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Sources: Joint Chiefs set to review 'Don't Ask, Don't Tell' policy

Adm. Mike Mullen will discuss with a Senate panel Tuesday how the repeal of the policy might be implemented.
Adm. Mike Mullen will discuss with a Senate panel Tuesday how the repeal of the policy might be implemented.
  • Chiefs are said to be concerned that changing policy would be too disruptive to military
  • Policy bans openly gay men, women from military, authorities from asking about orientation
  • Conservatives, including Sen. John McCain, largely oppose repeal of controversial policy
  • But former Joint Chiefs chairman says it's time for repeal

Washington (CNN) -- Joint Chiefs of Staff Chairman Mike Mullen will meet with other members of the Joint Chiefs on Monday to discuss President Obama's plan to repeal the military's "Don't Ask, Don't Tell" policy for gay and lesbian service members, according to two U.S. military officials.

The closed-door meeting is considered exceptionally sensitive, the sources say, because the chiefs -- each of whom heads a military service -- are said to be concerned that changing the policy would be too disruptive to military forces.

The policy, which has been in effect since 1993, prohibits openly gay men and women from serving in the U.S. armed forces. The policy bans military recruiters or authorities from asking about an individual's sexual orientation, but also prohibits a service member from revealing that he or she is gay.

Obama announced his intention to repeal the policy during last week's State of the Union address.

"This year, I will work with Congress and our military to finally repeal the law that denies gay Americans the right to serve the country they love because of who they are," he said.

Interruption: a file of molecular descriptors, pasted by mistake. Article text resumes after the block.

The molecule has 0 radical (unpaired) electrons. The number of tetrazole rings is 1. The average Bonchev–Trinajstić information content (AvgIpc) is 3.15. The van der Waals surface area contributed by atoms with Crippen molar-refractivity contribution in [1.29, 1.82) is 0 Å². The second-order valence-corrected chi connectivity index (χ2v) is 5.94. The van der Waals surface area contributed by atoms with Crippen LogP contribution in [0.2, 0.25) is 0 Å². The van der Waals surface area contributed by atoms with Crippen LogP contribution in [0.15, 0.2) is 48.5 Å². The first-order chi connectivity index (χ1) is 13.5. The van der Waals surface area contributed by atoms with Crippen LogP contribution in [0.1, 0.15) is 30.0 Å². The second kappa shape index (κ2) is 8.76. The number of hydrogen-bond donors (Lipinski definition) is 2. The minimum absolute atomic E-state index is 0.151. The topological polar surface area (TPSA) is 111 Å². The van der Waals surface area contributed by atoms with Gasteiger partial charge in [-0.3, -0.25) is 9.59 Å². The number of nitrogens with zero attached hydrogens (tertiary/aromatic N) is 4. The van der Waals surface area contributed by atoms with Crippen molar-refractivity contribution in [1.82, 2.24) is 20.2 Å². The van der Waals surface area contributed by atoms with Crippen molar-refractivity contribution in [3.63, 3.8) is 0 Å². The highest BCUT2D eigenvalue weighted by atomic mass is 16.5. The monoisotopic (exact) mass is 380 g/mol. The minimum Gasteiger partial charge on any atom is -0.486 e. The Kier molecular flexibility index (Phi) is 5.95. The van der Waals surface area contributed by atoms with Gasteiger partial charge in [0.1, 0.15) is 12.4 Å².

The Senate Armed Services Committee is scheduled to hear from Adm. Mullen and Defense Secretary Robert Gates on Tuesday on how the Obama plan to repeal the policy might be implemented.

Conservatives, however, still largely oppose a repeal.

Arizona Sen. John McCain, whom Obama beat in the 2008 presidential election, recently said that such a repeal "would be a mistake."

"This successful policy has been in effect for over 15 years, and it is well understood and predominantly supported by our military at all levels," said McCain, a former Navy pilot.

"We have the best-trained, best-equipped and most professional force in the history of our country, and the men and women in uniform are performing heroically in two wars. At a time when our armed forces are fighting and sacrificing on the battlefield, now is not the time to abandon the policy."

But in a message to Pentagon leadership, Gen. John Shalikashvili, former chairman of the Joint Chiefs of Staff, said it's time to repeal the policy.

"As a nation built on the principle of equality, we should recognize and welcome change that will build a stronger more cohesive military," he said. His letter was sent out by Sen. Kirsten Gillibrand, D-New York, who supports repealing the policy.

The Servicemembers Legal Defense Network, an organization that works with those affected by the "Don't Ask, Don't Tell" policy, has praised Obama's call for repeal.

"We very much need a sense of urgency to get this done in 2010," the group recently said. "We call on the president to repeal the archaic 1993 law in his defense budget currently being drafted, that is probably the only and best moving bill where DADT can be killed this year. ... The American public, including conservatives, is overwhelmingly with the commander in chief on this one."

Obama campaigned on the promise that he would repeal the policy in his first year of office. Speaking to the gay rights group Human Rights Campaign in October, Obama admitted that "our progress may be taking longer than we like," but he insisted that his administration was still on track to overturn the policy.

"Do not doubt the direction we are heading and the destination we will reach," he said.

CNN's Barbara Starr and Laurie Ure contributed to this report.